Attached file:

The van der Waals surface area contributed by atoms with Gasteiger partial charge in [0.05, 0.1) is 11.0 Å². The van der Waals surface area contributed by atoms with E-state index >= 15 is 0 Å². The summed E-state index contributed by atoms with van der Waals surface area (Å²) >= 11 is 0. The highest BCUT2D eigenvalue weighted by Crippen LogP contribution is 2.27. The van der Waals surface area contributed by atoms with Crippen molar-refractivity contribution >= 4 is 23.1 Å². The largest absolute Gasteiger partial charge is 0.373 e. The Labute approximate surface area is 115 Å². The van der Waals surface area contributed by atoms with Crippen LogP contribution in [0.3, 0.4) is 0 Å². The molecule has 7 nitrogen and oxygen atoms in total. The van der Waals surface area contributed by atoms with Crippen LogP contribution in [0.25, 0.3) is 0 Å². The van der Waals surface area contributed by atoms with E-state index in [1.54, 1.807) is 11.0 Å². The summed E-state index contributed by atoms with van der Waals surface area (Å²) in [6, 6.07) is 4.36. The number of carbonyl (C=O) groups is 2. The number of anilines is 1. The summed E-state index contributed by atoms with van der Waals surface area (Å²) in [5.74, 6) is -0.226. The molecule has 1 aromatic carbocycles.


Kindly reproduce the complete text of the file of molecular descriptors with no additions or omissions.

The van der Waals surface area contributed by atoms with Gasteiger partial charge in [0.05, 0.1) is 11.0 Å². The van der Waals surface area contributed by atoms with E-state index >= 15 is 0 Å². The summed E-state index contributed by atoms with van der Waals surface area (Å²) >= 11 is 0. The highest BCUT2D eigenvalue weighted by Crippen LogP contribution is 2.27. The van der Waals surface area contributed by atoms with Crippen molar-refractivity contribution >= 4 is 23.1 Å². The largest absolute Gasteiger partial charge is 0.373 e. The Labute approximate surface area is 115 Å². The van der Waals surface area contributed by atoms with Crippen LogP contribution in [0.3, 0.4) is 0 Å². The molecule has 7 nitrogen and oxygen atoms in total. The van der Waals surface area contributed by atoms with Crippen LogP contribution in [0.25, 0.3) is 0 Å². The van der Waals surface area contributed by atoms with E-state index in [1.54, 1.807) is 11.0 Å². The summed E-state index contributed by atoms with van der Waals surface area (Å²) in [6, 6.07) is 4.36. The number of carbonyl (C=O) groups is 2. The number of anilines is 1. The summed E-state index contributed by atoms with van der Waals surface area (Å²) in [5.74, 6) is -0.226. The molecule has 1 aromatic carbocycles.